Reading David Thomson's new book, The Whole Equation: A History of Hollywood is like listening to a favorite older uncle reminisce about his Hollywood career; it's full of interesting stories of yesteryear, lots of valuable insights, and probably good for you--even if some sections go faster than others. Thomson is an accomplished critic who has written for The New York Times and Salon (among others), and is also the author of several books on the subject of show biz, including The New Biographical Dictionary of Film. In The Whole Equation (a reference to F. Scott Fitzgerald's novel about Hollywood, The Last Tycoon), he attempts to cover "the history of American movies," and "the history of America in the time of movies." To do so, he brings in finance, film theory, and just plain gossip. (For those who haven't heard how Jean Harlow died, prepare to watch the facade of glamour crumble as never before.)
It's an ambitious project to say the least, and the movie business is probably too complex a subject to sum up in 350-plus pages. Often a reader can start a chapter, purportedly on one topic, and find themselves completely off the grid--or at least buried under a lot of words--a few pages later. Like that favorite uncle, Thomson isn't necessarily quick to make his point, nor afraid of straying from his main subject. Nevertheless, many parts of the book are enjoyable and valuable--particularly for those who really want to learn about the history of American filmmaking, and wouldn't mind finding out what Brando got paid for Last Tango in Paris in the process. --Leah Weathersby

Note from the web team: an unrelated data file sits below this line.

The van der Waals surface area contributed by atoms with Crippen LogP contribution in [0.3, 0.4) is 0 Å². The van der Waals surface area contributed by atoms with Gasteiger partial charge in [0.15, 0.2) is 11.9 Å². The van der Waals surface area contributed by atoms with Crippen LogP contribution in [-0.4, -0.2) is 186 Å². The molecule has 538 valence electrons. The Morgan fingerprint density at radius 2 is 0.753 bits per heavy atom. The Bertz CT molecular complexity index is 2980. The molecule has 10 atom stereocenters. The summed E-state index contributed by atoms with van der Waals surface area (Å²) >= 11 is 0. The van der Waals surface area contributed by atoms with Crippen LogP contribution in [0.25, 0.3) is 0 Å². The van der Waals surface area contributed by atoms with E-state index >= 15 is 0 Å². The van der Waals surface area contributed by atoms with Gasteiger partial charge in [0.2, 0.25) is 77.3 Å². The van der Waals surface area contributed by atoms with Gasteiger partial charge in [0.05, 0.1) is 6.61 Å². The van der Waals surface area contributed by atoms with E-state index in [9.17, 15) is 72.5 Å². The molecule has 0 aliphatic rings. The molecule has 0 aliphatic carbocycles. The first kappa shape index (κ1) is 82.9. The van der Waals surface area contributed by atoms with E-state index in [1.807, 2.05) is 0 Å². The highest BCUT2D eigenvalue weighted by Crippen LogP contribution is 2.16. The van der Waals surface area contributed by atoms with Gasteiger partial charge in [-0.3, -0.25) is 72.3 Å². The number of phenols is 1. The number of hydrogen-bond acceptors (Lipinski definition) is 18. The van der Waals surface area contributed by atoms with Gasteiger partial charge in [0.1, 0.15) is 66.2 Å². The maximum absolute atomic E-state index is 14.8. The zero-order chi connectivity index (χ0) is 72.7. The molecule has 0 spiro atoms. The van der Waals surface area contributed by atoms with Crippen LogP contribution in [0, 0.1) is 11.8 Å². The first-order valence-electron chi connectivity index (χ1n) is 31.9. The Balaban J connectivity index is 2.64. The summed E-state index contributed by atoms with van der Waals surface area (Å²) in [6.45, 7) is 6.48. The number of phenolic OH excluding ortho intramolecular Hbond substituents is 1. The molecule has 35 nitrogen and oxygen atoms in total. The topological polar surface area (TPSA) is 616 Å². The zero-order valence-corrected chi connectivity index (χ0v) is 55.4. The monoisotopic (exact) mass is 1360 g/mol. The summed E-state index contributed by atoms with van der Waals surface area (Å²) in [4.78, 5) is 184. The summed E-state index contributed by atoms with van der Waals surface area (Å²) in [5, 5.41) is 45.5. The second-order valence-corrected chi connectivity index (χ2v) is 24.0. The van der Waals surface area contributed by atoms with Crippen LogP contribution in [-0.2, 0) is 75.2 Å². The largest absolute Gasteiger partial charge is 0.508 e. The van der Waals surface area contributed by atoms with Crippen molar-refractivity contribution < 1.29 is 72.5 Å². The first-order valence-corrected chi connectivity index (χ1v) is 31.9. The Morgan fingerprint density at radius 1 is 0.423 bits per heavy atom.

From Publishers Weekly
The "whole equation," a phrase borrowed from F. Scott Fitzgerald's unfinished Hollywood novel, The Last Tycoon, refers to the balancing of financial acumen, artistic aspiration and sociological savvy that movie moguls needed to keep Hollywood flourishing during the Depression. It's also what Thomson (The New Biographical Dictionary of Film) aims to achieve in his idiosyncratic chronicle of American filmmaking. He explores personalities (Louis B. Mayer, David O. Selznick) and specific films (von Stroheim's Greed, Spielberg's Jaws) to explain the 20th century's shifting sensibilities. Thomson addresses seminal effects from the last 100 years—from the ramifications of sound and color to the chilling consequences of the McCarthy hearings—to explain the culture of moviemaking. His writing is lyrical, but his pronouncements hyperbolic. (His ire against psychiatry, manifested in a dislike of Method acting, is particularly pronounced; its influence on an acting style, claims Thomson, "could yet destroy a society.") Thomson is considerably frustrated with current films and what he sees as moviegoers' lowered expectations. His melancholy metaphor for survival in Hollywood is the 1974 film Chinatown, where "the lone seeker of truth is told to shut up at the end." This fascinating, sometimes frustrating love letter to Hollywood doesn't shirk from exposing the blemishes on Thomson's inamorata. 23 photos.
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